Geochronology and geology of late Oligocene through Miocene volcanism and mineralization in the western San Juan Mountains, Colorado

Open-File Report 99-347

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Twenty-five new 40Ar/39Ar ages from volcanic rocks and veins in the western San Juan Mountains clarify relationships between volcanism and mineralization in this classic area. Five calc-alkaline ash-flow sheets erupted from caldera sources (Ute Ridge, Blue Mesa, Dillon Mesa, Sapinero Mesa, and Crystal Lake Tuffs) from 28.6 to 27.6 Ma. This is a much more restricted time interval than previously thought and indicates that the underlying batholith rose and evolved very rapidly beneath the western San Juan Mountains. The new ages and geologic relations constrain the timing of joint resurgence of the Uncompahgre and San Juan calderas to between 28.2 and 27.6 Ma. The collapse of the Silverton caldera produced a set of strong ring fractures that intersected with graben faults on the earlier resurgent dome to produce the complex set of structures that localized the mid-Miocene epithermal gold veins. Later calc-alkaline monzonitic to quartz monzontic plutons solidified at 26.5-26.0 Ma as the underlying batholith rose through its volcanic cover. A new age from lavas near Uncompahgre Peak supports earlier interpretations that these lavas were fed by nearby 26 Ma monzonite intrusions. Nearly all of these intrusions are associated with subeconomic Mo and Cu mineralization and associated alteration, and new ages of 26.40 and 25.29 Ma from the Ute-Ulay and Lilly veins in the Lake City region show that some of the most important silver and base-metal veins were temporally and possibly genetically connected to these plutons. In addition, the Golden Fleece telluride vein cuts all of the post-Uncompahgre caldera volcanics in the area and is probably temporally related to this cycle, though its age of 27.5 ? 0.3 Ma was determined by less precise U/Pb methods. The 22.9 Ma Lake City caldera collapsed within the older Uncompahgre caldera structure but is petrologically unrelated to the older calc-alkaline activity. The distinctive suite of high-silica rhyolite tuff and alkaline resurgent intrusions indicates that it is closely related to the early stages of bimodal high-silica rhyolite-alkali basalt volcanism that accompanied the onset of extensional tectonism in the region. Both 40Ar/39Ar ages and paleomagnetic data confirm that the entire caldera sequence formed in less than 330,000 years. Only weak quartz vein mineralization is present in the center of the caldera, and it appears to be related to leaching of metals from the intracaldera tuffs above the resurgent intrusion. Massive alunitization and weak Mo and Cu mineralization along the eastern ring fracture are associated with calc-alkaline lavas and stocks related to late stages of the caldera cycle. These calc-alkaline stocks also appear to be genetically and temporally linked to a radial pattern of barite-precious metal veins on the northeastern margin of the Lake City caldera.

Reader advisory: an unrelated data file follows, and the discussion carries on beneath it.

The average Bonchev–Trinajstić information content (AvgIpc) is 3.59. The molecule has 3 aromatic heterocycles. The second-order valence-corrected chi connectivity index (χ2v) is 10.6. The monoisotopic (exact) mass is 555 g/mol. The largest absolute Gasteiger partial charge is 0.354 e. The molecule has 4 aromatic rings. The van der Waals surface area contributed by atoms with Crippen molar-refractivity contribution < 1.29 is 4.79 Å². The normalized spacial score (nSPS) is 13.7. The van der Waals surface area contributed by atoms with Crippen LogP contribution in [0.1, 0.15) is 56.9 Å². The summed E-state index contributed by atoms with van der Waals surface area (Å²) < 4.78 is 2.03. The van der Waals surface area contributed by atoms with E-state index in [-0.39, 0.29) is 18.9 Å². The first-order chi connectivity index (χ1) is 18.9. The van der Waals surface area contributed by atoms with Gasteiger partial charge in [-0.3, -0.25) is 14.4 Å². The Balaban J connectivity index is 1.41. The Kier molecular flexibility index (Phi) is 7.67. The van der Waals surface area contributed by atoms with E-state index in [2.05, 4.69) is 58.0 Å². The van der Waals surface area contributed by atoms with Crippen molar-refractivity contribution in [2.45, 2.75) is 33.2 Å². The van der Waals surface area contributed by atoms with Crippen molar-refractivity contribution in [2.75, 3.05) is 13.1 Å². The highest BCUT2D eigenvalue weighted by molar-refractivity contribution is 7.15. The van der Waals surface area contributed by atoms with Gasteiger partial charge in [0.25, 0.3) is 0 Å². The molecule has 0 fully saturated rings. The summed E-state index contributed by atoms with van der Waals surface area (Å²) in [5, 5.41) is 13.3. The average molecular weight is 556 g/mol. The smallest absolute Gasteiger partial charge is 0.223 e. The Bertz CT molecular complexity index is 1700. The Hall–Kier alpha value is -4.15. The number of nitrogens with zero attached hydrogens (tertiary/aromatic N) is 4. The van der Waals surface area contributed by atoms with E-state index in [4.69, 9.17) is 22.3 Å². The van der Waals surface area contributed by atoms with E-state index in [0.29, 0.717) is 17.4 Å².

Additional publication details

Publication type:
Publication Subtype:
USGS Numbered Series
Geochronology and geology of late Oligocene through Miocene volcanism and mineralization in the western San Juan Mountains, Colorado
Series title:
Open-File Report
Series number:
Version 1.0.
Year Published:
U.S. Department of the Interior, U.S. Geological Survey,
33 p.